Michael Kevin Darnall, Tia Shearer and Carolyn Kashner in ‘Failure: A Love Story’ by The Hub Theatre. (C. Stanley Photography)

It does seem inevitable when the rich young man named Mortimer Mortimer asks the monk parakeet to dance. Nattily attired in a check suit and bow tie — and politely overlooking the fact that a woman has recently careened by on a rolling desk chair, pretending to practice her swimming strokes — Mortimer extends the invitation with courtesy. Soon, to the strains of a 1920s song, he’s fox-trotting with the bird — portrayed, in this case, by a bright green feather duster.

The whimsy in Philip Dawkins’s “Failure: A Love Story” is so fervent and relentless that you can occasionally see certain plot twists — such as this dance moment — coming. But if the kooky choices occasionally feel forced, there’s also an impressive boldness to this play-with-music, currently on view in an energetic, inventive, occasionally slightly rough-hewn Hub Theatre incarnation.

If arch playfulness governs the storytelling in Dawkins’s comedy about the love lives of three Jazz Age sisters, it’s also the mode of choice in director Matt Bassett’s production, which unspools on an atmospheric, sepia-toned set designed by Betsy Muller. A piano, two traveling trunks and a folding screen etched with a cityscape help conjure up the screwball world of the Fail siblings. After the deaths of their parents in a fluke boating accident, Gerty, Jenny June and Nelly Fail (Carolyn Kashner, Tia Shearer and Maggie Erwin) keep the family’s Chicago clock-repair business running, while their brother, John N. (Chris Stinson), trains to be a veterinarian. Death is coming for the sisters — we learn this in the play’s initial sentences — but first the girls have to cope with the attentions of the charming, moneyed Mortimer Mortimer (Michael Kevin Darnall).

Told in narrative style — with the actors relaying bits of narration, when they’re not specifically channeling characters — “Failure” has the rhythms of a short story. But it offers considerable scope for bits of low-tech theatricality. For instance, with a whistle, a hand-percussion device and their voices, the performers frequently create the sounds of the timepieces in the clock-repair shop. Holding a guitar by the neck and letting the instrument pendulum, a musician and chorus-member figure (Rose McConnell) occasionally depict a grandfather clock. At other points, McConnell manipulates a feather boa so it becomes Moses, John N.’s pet python.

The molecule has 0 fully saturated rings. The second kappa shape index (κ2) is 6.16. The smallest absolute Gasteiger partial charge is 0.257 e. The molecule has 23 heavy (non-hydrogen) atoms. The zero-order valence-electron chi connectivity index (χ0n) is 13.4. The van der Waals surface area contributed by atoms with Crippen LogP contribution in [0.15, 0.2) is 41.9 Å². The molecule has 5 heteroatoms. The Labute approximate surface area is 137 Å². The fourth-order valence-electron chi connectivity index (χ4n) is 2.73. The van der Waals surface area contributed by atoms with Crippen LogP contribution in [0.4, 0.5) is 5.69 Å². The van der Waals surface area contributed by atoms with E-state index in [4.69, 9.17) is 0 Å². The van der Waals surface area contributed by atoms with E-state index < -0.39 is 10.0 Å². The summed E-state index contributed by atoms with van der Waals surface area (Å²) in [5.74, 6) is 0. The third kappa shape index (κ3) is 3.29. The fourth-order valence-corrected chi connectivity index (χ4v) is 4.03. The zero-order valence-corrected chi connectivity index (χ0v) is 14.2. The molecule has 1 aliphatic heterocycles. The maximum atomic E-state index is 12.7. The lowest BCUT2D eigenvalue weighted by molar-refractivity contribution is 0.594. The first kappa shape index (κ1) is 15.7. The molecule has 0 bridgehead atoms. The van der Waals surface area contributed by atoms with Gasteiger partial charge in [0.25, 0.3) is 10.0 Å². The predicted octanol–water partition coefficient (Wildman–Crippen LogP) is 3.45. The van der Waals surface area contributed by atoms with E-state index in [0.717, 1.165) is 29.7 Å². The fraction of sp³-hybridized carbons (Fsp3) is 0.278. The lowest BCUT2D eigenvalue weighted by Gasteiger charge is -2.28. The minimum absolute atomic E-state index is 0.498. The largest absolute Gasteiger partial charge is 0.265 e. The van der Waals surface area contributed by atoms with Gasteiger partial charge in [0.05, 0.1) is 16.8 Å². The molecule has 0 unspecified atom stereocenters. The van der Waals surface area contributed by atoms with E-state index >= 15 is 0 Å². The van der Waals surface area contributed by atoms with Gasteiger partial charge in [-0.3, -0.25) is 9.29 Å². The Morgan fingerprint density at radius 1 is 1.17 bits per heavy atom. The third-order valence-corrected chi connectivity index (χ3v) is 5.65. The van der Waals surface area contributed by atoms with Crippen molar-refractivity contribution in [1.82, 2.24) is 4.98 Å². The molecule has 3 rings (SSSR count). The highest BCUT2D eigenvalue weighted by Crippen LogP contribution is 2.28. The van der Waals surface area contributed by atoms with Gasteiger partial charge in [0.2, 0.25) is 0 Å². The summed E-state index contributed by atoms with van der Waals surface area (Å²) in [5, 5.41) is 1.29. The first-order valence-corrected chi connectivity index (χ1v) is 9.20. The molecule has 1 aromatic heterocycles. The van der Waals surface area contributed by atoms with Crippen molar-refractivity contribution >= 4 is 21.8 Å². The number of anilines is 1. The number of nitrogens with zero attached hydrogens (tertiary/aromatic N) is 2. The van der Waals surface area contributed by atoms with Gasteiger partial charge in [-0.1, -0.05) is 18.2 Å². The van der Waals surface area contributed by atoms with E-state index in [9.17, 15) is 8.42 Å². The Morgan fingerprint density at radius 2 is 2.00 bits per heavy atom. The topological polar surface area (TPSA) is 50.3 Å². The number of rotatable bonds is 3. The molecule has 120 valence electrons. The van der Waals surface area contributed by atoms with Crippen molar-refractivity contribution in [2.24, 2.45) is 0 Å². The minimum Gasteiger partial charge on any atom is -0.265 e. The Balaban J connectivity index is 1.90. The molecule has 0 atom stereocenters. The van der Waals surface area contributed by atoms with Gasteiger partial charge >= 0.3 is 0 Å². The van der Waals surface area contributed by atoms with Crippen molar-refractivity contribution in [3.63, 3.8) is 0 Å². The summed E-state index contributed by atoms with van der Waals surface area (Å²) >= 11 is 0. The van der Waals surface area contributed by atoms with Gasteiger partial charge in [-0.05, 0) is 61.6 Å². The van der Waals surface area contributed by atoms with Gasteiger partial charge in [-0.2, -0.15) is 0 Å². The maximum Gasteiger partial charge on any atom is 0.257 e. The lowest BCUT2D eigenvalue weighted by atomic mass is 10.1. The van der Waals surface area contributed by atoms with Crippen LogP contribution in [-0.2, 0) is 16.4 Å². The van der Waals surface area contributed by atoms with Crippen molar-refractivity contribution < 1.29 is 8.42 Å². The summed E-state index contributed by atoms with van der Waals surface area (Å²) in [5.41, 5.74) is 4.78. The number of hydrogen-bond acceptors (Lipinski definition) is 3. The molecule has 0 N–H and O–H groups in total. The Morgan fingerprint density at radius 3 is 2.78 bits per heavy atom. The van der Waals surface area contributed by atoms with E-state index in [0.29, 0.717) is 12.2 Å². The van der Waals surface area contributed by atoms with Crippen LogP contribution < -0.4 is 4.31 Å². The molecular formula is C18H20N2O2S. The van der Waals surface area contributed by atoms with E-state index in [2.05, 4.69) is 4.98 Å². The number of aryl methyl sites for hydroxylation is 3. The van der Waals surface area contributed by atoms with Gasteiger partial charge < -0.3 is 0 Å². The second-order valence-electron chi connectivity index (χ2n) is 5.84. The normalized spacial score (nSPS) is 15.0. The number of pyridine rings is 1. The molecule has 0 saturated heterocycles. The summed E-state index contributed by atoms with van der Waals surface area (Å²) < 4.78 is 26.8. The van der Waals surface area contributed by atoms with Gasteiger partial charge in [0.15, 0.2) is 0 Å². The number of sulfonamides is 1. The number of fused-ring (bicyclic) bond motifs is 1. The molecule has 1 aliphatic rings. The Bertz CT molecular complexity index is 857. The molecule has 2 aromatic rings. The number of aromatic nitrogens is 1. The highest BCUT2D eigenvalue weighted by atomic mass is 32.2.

The actors fling themselves exuberantly into the portraits of their hyper-quirky characters. Dressed in an apple-green 1920s outfit (Maria Vetsch designed the apt costumes), Kashner does a particularly nice job capturing the hauteur of Gerty, who often communicates in fast-talking old-movie tones. Stinson is funny, yet endearing, as he radiates the ragamuffin shyness of the gloomy John N., and Shearer amps up the gusto of the champion swimmer Jenny June.

The production’s musical dimension is less successful. The play is designed to incorporate early-20th-century songs (such as “Let Me Call You Sweetheart”) as well as pastiche songs with lyrics by playwright Dawkins. In the Hub production, D.C.-based sound designer Patrick Calhoun wrote the tunes for most of the Dawkins songs. (He also handled the show’s sound design.) As performed by members of the cast, with McConnell accompanying on guitar or piano, these numbers often sound muddy or tuneless. A vaguely operatic song in which Mortimer vents jealousy (Darnall sort of sings, and sort of talks, his way through this one) is an ear-sore.

The musical shortcomings doubtless reflect limited-budget realities for Hub, a company that has displayed an impressive propensity for showcasing new, recent or lesser-known scripts (“Failure” had its world premiere in Chicago in 2012). Another offering in this line, “Failure” may sometimes feel overly cutesy, but in general you have to admire Dawkins’s determination to tackle age-old themes — mortality, loss, love — in an unusual, monk-parakeet-bedecked manner.


Wren is a freelance writer.

Failure: A Love Story

by Philip Dawkins. Directed by Matt Bassett; lighting design, Catherine Girardi; props, Suzanne Maloney; technical director, Christian Sullivan. About 100 minutes. Tickets: $20-$30. Through May 18 at the John Swayze Theatre (at the New School of Northern Virginia), 9431 Silver King Court, Fairfax. Visit www.thehubtheatre.org.